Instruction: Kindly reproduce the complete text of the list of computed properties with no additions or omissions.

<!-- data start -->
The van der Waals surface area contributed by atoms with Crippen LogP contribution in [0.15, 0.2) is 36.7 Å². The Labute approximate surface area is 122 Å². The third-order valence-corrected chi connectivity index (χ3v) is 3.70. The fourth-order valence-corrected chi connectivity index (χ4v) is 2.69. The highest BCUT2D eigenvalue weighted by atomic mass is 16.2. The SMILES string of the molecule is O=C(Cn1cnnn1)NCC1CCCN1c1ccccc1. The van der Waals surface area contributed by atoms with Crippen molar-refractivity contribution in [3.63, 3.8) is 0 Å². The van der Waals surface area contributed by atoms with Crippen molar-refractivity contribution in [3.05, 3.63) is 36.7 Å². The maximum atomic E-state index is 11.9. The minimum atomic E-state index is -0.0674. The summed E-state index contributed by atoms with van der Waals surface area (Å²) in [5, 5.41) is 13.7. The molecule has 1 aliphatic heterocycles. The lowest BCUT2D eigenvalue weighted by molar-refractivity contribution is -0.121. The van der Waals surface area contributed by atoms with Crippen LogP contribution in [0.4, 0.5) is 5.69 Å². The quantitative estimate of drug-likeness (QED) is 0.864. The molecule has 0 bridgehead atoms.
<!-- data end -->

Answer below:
The van der Waals surface area contributed by atoms with Crippen LogP contribution in [0.15, 0.2) is 36.7 Å². The Labute approximate surface area is 122 Å². The third-order valence-corrected chi connectivity index (χ3v) is 3.70. The fourth-order valence-corrected chi connectivity index (χ4v) is 2.69. The highest BCUT2D eigenvalue weighted by atomic mass is 16.2. The SMILES string of the molecule is O=C(Cn1cnnn1)NCC1CCCN1c1ccccc1. The van der Waals surface area contributed by atoms with Crippen molar-refractivity contribution in [3.63, 3.8) is 0 Å². The van der Waals surface area contributed by atoms with Crippen molar-refractivity contribution in [3.05, 3.63) is 36.7 Å². The maximum atomic E-state index is 11.9. The minimum atomic E-state index is -0.0674. The summed E-state index contributed by atoms with van der Waals surface area (Å²) in [5, 5.41) is 13.7. The molecule has 1 aliphatic heterocycles. The lowest BCUT2D eigenvalue weighted by molar-refractivity contribution is -0.121. The van der Waals surface area contributed by atoms with Crippen LogP contribution in [0.4, 0.5) is 5.69 Å². The quantitative estimate of drug-likeness (QED) is 0.864. The molecule has 0 bridgehead atoms.